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Renowned for spectacular groundstrokes, lithe movement, and competitive ferocity long before this US Open, Nadal’s game had lacked just one dimension:  an imposing serve.  Therefore, it seems especially fitting that he surmounted this final obstacle in his evolution as a player at the same time that he built the final pillar in his Grand Slam pantheon.  Broken just twice in his first six matches, the Spaniard relied upon his delivery to escape most of the predicaments in which he found himself during the final, most notably when he served for the pivotal third set.  Finally earning the free points that always had eluded him on his own serve, Nadal subjected Djokovic and the rest of his victims to constant pressure in their own service games.  In the best-of-five format, even the most relentless competitors will struggle to survive the mental and physical exertions required to protect their serve one grueling rally at a time.  Although Rafa endured a poor break-point conversion rate for most of the championship match, the efficiency of his holds compared with Djokovic’s elongated service games must have psychologically deflated the Serb over the course of four sets.  Moreover, the enhanced serve should play a vital role in Nadal’s longevity by enabling him to progress through early rounds more expeditiously and thus limit the burden upon his knees.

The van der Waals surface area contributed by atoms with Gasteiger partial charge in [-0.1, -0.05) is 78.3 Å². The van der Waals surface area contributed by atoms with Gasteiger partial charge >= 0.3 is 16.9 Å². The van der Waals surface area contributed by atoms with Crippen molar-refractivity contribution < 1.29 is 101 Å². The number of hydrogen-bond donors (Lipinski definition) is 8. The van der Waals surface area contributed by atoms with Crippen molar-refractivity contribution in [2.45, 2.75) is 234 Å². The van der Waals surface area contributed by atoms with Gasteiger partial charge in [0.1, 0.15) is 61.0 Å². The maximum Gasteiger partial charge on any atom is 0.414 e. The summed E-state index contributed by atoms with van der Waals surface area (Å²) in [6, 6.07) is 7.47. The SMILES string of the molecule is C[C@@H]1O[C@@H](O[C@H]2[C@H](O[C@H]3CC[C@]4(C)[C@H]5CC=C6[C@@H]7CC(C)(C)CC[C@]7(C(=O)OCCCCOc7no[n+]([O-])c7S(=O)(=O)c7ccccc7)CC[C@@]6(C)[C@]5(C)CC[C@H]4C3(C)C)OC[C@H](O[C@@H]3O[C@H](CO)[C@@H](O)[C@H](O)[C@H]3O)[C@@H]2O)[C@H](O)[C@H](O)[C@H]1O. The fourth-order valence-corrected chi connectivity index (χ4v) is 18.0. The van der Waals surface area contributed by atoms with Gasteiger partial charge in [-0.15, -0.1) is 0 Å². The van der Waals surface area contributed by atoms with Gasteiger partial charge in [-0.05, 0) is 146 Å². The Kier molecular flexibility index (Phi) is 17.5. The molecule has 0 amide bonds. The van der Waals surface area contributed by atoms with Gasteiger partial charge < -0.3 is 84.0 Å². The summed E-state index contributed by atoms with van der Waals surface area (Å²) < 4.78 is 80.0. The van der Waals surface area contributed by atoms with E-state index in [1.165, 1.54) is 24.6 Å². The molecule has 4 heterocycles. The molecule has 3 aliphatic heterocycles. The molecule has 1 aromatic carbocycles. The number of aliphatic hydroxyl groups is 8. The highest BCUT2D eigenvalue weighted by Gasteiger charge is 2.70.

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Mounting inexorably during the fortnight, the world #1’s confidence diffused from the serve to the rest of his game.  Determined to curb his instinctive caution early in rallies, Nadal attacked both forehand and backhand with conviction as soon as opportunities presented themselves.  He positioned himself fearlessly on top of or inside the baseline rather than ceding territory to his opponents on this fast surface as he has in the past.  Casting a skeptical glance towards this triumph, skeptics will note that the Spaniard evaded sluggers including Soderling and Del Potro in addition to recent hard-court nemesis Murray; his pre-final draw couldn’t have been much cozier if Uncle Toni had designed it.  Yet the question remains as to whether even a Soderling or a Del Potro could have withstood the seamless blend of offense and defense anchored by Nadal’s newfound serving might.  While the US Open marks the conclusion of Rafa’s transformation from clay-court magician to all-surface master, it also signals the beginning of his status as one of the sport’s all-time legends.  Setting his accomplishments against those of Federer, in fact, the only category in which he significantly trails his archrival is the sheer volume of major titles won.  Otherwise, he not only has accomplished the career Slam at a younger age but has won three straight majors on three different surfaces and has captured an Olympic gold medal, achievements that Federer probably never will attain.  Although a product of the Spaniard’s precocity might be complacency, one senses that Nadal will continue to motivate himself with ever loftier goals as his career progresses.  If he continues to schedule judiciously and carefully monitor his knees, there’s no reason why GOATs can’t live on Mallorca.